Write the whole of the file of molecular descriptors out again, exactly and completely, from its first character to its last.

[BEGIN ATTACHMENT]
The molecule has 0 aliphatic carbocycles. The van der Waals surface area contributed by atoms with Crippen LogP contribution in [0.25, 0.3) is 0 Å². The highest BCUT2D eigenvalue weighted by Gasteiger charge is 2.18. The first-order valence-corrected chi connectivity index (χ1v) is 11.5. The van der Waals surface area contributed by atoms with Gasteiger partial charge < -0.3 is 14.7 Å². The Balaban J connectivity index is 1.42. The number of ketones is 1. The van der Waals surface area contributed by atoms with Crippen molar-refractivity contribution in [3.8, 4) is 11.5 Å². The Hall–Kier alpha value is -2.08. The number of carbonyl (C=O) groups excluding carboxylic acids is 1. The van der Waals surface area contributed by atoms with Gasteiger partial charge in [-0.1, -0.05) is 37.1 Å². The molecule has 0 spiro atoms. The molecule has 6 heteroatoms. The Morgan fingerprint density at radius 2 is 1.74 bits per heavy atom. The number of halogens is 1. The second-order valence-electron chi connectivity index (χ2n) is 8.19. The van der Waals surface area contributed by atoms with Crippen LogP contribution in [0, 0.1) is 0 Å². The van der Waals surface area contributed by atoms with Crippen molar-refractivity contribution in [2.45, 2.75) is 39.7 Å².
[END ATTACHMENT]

The molecule has 0 aliphatic carbocycles. The van der Waals surface area contributed by atoms with Crippen LogP contribution in [0.25, 0.3) is 0 Å². The highest BCUT2D eigenvalue weighted by Gasteiger charge is 2.18. The first-order valence-corrected chi connectivity index (χ1v) is 11.5. The van der Waals surface area contributed by atoms with Gasteiger partial charge < -0.3 is 14.7 Å². The Balaban J connectivity index is 1.42. The number of ketones is 1. The van der Waals surface area contributed by atoms with Crippen molar-refractivity contribution in [3.8, 4) is 11.5 Å². The Hall–Kier alpha value is -2.08. The number of carbonyl (C=O) groups excluding carboxylic acids is 1. The van der Waals surface area contributed by atoms with Gasteiger partial charge in [-0.1, -0.05) is 37.1 Å². The molecule has 0 spiro atoms. The molecule has 6 heteroatoms. The Morgan fingerprint density at radius 2 is 1.74 bits per heavy atom. The number of halogens is 1. The second-order valence-electron chi connectivity index (χ2n) is 8.19. The van der Waals surface area contributed by atoms with Crippen LogP contribution in [0, 0.1) is 0 Å². The van der Waals surface area contributed by atoms with Crippen molar-refractivity contribution in [2.45, 2.75) is 39.7 Å².